We love to work with seasonal vegetables in the kitchen. You know the vegetables have not travelled thousands of kilometres to reach you and you can spend more money on quality and can save on transportation cost.
These days you can find broccoli almost everywhere. It has a full flavour and is very nutritious.
Today we want to share a casserole recipe with you: Broccoli Potato Cheddar Casserole. The casserole can be served as a side dish with chicken or as a main course with a salad of your choice.
What you need (serves 3 as a side dish or 1,5 as a main course)
Salt, pepper, oregano to taste
Seperate the florets of the broccoli and boil firm to the bite, boil potatoes and cut in thick slices, crush the garlic, cut onions in small cubes, and grate the cheese.
Mix sourcream, onion, salt, pepper, garlic and oregano.
Fold the sauce in the potatoes and broccoli seperately.
Stack the potatoes and broccoli alternately into the tray.
Top with the cheddar and bake in the oven at 180◦C for about 30 minutes or till golden brown.
Join us for a cooking workshop at Sainik Farms.
on Saturady we’ll cook up a vegetarian meal with egg….
on Sunday, we’ll savour a 3-course meal with meat….
Apple Strudel is one of Austria’s most famous desserts. We decided to share the recipe with you so you can try your hands on baking and enjoy a little bit of Austria in your kitchen too.
A pinch of salt
Knead all the ingredients in a dough mixer or by hand into a soft, well-worked dough. Cut into halves, keep in a bowl, brush with some oil to keep it moist, cover with a slightly wet cloth and keep aside.
That’s what you need for the filling
Juice of 2 lemons
Approx.. 100g sugar (depending on how sour your apples are)
1,75kg peeled and thinly sliced apples
100g chopped walnuts
Cinnamon to taste
200g butter roasted breadcrumbs
unsalted butter for brushing on the dough
Icing sugar for garnishing
Mix apples, sugar, raisins, walnuts, and cinnamon make sure you do not break the apple slices.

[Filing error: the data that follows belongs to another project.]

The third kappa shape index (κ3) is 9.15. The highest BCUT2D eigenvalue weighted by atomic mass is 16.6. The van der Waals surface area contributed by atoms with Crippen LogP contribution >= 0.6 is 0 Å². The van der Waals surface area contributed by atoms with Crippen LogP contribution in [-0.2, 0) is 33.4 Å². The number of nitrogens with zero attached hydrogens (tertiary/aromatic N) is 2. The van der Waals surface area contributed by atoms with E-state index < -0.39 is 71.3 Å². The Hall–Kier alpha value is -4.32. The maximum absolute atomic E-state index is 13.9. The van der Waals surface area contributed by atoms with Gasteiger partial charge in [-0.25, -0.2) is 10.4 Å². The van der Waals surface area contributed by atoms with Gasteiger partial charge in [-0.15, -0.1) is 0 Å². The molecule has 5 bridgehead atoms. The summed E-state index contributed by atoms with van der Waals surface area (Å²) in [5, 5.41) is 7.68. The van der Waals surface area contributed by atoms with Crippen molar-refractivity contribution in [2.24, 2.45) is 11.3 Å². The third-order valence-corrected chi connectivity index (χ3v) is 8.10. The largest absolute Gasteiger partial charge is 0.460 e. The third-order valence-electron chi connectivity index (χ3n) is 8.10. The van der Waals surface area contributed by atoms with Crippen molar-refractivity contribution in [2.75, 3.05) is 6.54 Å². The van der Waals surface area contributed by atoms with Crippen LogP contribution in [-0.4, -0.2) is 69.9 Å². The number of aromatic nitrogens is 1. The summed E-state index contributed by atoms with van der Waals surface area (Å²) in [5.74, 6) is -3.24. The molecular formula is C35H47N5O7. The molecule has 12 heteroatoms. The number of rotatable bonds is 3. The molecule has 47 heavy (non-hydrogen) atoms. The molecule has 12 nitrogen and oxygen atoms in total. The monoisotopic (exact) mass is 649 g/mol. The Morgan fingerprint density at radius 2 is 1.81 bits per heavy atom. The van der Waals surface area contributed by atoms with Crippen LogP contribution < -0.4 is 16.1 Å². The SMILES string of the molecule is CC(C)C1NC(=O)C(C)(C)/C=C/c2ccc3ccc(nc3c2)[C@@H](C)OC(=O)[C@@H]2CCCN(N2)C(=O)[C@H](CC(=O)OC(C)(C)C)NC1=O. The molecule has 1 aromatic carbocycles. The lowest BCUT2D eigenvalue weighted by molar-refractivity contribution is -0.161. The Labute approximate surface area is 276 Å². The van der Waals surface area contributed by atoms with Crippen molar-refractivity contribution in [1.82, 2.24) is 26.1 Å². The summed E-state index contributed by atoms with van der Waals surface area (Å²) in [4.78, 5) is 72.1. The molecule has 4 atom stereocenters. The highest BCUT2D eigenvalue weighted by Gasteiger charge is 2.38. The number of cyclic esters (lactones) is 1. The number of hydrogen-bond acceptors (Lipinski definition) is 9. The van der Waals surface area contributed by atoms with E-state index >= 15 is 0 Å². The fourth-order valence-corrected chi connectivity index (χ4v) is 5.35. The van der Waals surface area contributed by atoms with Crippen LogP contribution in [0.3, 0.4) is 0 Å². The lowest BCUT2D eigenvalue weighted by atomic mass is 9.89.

How to make the Strudel
Use flour on your working surface. Roll half the dough to a about 10cm broad and 20cm long. Then pull and stretch the dough by hand. The dough needs to be so thin that you can read a newspaper through it.
Cut off the slightly thicker edges of the dough. Brush the dough with butter, then sprinkle half of the roasted breadcrumbs and half of the apple filling across the length of the dough (about 1/3 of the width). Wrap on the sides and roll the dough to a Strudel.
Repeat with the other half of the ingredients.
Put the strudel on a baking tin, brush some more butter on top and bake at 180◦C for 60 minutes.
For serving cut the strudel in portions and sprinkle with icing sugar. Enjoy!
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This year, Holi and Easter, the two festivals I associate with colors and happiness are celebrated only two days apart from each other.
Holi hai!!! is already over and Happy Easter is just about to come.
As an appreciation for your patronage and as a token of gratitude – just because, we are adding a Happy Holi & Easter Surprise Box/Bag to every order we send out.
The surprise wouldn’t remain a surprise if we’d tell you here on a public forum, but we decided to give you sneak-preview with this corn-oats-choco-beetroot flakes lollipop. The beetroot flakes are our attempt to make Holi and Easter colourful with natural colors.
Enjoy the holidays, look within what is important and enjoy good food!
for the Team at Erna’s Gourmet
Back in 2007, I was doing my morning yoga to relax my nerves due to work-related stress. Suddenly it struck me that that’s what I wanted to do: Herb Butter…
Erna’s first product was born: a butter infused with fresh garden-herbs.
With big plans I decided to launch Erna’s HerbButter in the market and went to Khan Market, Vasant Vihar and all the places that would love my butter.
Alright, that’s how it went 99 times out of 100: I go into the shop, ask to talk to the owner, who most of the times sits at the cash counter. (I had learned after a few years in India, that people love to be called Sir, Madam, didi, bhaiya, uncle, aunty)
“Sir, would you like to keep this product?”
“What is it?”
“Sir, it is a herb butter made to a traditional Austrian recipe.” Inevitably I got a blank look back. No, not because he was not impressed with the herb butter or he didn’t know a HerbButter.
My Austrian accent simply distorted the word “butter”. His thought-process was visible: did she speak Hindi, English, German, French, what?
The next look clearly stated: What is this woman up to?
My dear friends started giving me accent brush-ups – to no avail. An Upper Austrian accent can be neutralized into an Austrian accent but it will inevitably fail you when selling butter to a shop keeper in the poshest markets of New Delhi.
I’ve given up on improving my accent and still love Erna’s very first product: Erna’s HerbButter!